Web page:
Paying off a driver to end a contract early is a last resort for any Formula 1 team and is not a decision taken lightly. Especially when the alternative is to sign a rookie.
When McLaren concluded it was better to replace Daniel Ricciardo with Oscar Piastri for 2023, it came at a financial cost and riled up different factions – Ricciardo’s fans, for starters, but also Piastri’s then-employer Alpine.
Why was McLaren happy to do this? Because it simply wanted to secure the driver that was considered the best possible team-mate for Lando Norris. Even though that driver has not raced in F1 before.
Signing any rookie is a risk and there’s an argument that picking Piastri embraces quite a big one. McLaren is banking on a debutant to succeed where Ricciardo failed, to deal with the demands of a competitive and historically significant team that brings high expectations, to cope with being Norris’s team-mate, and to shake off any rust having spent 2022 not racing. All this in the context of limited pre-season testing, where Piastri will get 1.5 days in McLaren’s 2023 car.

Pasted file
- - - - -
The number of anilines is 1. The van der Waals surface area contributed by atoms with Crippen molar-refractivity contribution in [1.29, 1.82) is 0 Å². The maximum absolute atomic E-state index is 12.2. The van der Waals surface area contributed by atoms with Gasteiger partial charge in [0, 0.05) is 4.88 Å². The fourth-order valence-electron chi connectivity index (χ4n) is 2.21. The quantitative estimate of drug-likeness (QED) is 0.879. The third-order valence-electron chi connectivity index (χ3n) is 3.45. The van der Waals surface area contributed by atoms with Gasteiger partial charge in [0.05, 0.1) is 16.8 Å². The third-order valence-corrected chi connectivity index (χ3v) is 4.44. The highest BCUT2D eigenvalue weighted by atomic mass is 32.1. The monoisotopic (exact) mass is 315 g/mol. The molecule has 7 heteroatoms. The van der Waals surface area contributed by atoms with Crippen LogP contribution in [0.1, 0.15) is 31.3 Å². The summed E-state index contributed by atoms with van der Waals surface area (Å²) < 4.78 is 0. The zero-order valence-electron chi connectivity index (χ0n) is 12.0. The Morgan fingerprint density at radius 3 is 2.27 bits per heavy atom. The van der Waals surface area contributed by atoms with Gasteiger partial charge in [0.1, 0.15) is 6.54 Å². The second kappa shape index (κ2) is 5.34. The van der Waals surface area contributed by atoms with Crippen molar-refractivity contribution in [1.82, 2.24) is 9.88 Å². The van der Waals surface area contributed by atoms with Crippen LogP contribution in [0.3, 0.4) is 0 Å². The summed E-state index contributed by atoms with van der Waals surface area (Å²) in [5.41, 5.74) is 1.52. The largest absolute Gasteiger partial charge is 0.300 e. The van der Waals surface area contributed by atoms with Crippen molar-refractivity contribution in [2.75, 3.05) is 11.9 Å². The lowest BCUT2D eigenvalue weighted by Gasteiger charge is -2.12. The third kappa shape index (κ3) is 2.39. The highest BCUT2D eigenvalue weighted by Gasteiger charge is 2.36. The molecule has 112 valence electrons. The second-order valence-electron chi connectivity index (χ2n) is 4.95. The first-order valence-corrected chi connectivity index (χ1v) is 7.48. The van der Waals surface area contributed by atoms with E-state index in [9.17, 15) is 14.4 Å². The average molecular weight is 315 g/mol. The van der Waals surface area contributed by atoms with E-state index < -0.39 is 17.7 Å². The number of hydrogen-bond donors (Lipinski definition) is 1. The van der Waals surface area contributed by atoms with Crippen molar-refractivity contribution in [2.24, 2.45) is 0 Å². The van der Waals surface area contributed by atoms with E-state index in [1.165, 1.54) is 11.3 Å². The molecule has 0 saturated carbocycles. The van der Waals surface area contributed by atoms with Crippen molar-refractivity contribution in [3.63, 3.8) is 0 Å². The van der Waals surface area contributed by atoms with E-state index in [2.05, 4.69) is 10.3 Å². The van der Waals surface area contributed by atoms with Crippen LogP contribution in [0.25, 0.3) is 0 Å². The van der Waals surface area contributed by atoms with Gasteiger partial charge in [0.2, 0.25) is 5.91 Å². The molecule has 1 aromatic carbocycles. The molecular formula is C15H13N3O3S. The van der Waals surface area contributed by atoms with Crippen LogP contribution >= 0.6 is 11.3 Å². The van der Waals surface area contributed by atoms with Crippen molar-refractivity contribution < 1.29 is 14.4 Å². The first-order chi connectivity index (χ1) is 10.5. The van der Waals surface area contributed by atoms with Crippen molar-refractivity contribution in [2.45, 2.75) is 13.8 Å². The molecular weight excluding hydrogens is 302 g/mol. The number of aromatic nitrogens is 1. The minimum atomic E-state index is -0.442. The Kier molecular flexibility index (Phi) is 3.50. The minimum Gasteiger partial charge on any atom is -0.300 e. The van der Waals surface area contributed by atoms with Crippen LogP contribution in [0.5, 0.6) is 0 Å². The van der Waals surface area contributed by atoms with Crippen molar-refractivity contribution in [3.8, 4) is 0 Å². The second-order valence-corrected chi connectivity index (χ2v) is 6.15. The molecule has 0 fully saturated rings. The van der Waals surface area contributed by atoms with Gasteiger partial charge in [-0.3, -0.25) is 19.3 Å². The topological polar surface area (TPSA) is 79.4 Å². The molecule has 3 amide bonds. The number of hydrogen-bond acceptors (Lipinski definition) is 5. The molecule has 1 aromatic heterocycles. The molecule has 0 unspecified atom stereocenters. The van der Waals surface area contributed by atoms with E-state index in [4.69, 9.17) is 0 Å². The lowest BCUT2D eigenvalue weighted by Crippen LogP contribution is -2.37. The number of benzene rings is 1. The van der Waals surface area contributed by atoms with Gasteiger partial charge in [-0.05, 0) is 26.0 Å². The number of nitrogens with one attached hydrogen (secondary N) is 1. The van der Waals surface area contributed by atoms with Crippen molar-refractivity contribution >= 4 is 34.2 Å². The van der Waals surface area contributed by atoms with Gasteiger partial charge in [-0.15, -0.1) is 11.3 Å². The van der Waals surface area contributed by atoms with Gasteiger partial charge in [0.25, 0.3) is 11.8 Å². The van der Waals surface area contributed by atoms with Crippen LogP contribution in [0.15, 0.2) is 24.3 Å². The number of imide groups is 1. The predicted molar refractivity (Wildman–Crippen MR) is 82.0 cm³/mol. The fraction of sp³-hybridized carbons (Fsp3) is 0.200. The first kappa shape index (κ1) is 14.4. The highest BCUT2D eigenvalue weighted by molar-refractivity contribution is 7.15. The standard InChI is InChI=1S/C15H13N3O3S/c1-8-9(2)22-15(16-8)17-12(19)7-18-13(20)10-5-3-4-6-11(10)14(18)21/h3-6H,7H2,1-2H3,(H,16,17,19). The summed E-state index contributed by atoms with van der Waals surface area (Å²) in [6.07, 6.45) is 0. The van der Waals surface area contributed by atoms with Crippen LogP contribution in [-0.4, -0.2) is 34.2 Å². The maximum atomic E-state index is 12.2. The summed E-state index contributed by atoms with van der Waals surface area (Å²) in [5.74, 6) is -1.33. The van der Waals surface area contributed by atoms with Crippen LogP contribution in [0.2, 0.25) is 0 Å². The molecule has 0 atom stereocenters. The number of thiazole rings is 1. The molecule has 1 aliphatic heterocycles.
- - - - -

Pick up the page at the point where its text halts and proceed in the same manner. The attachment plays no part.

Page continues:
This is nothing revelatory, though. McLaren knew all of this when it made its decision.
“It’s still a human sport and there’s never a guarantee for anyone – it doesn’t matter if it’s a driver in the car or for team members in the garage or on the engineering side – that you always perform at the same top level,” then-McLaren team principal Andreas Seidl told The Race last November.
“I’m not naive in that way.”
Any driver move has the potential to succeed or fail depending on the individual in question and the circumstances around them. Nothing is a sure thing in F1. Ricciardo’s stint at McLaren is a very obvious and relevant example of that.
So, no, this is not the simplest set of circumstances for Piastri to make his debut. But this is F1. When is it ever really simple?
McLaren was willing to proceed because the risk-reward ratio was perfectly acceptable and the upside of Piastri, it believes, is extremely high.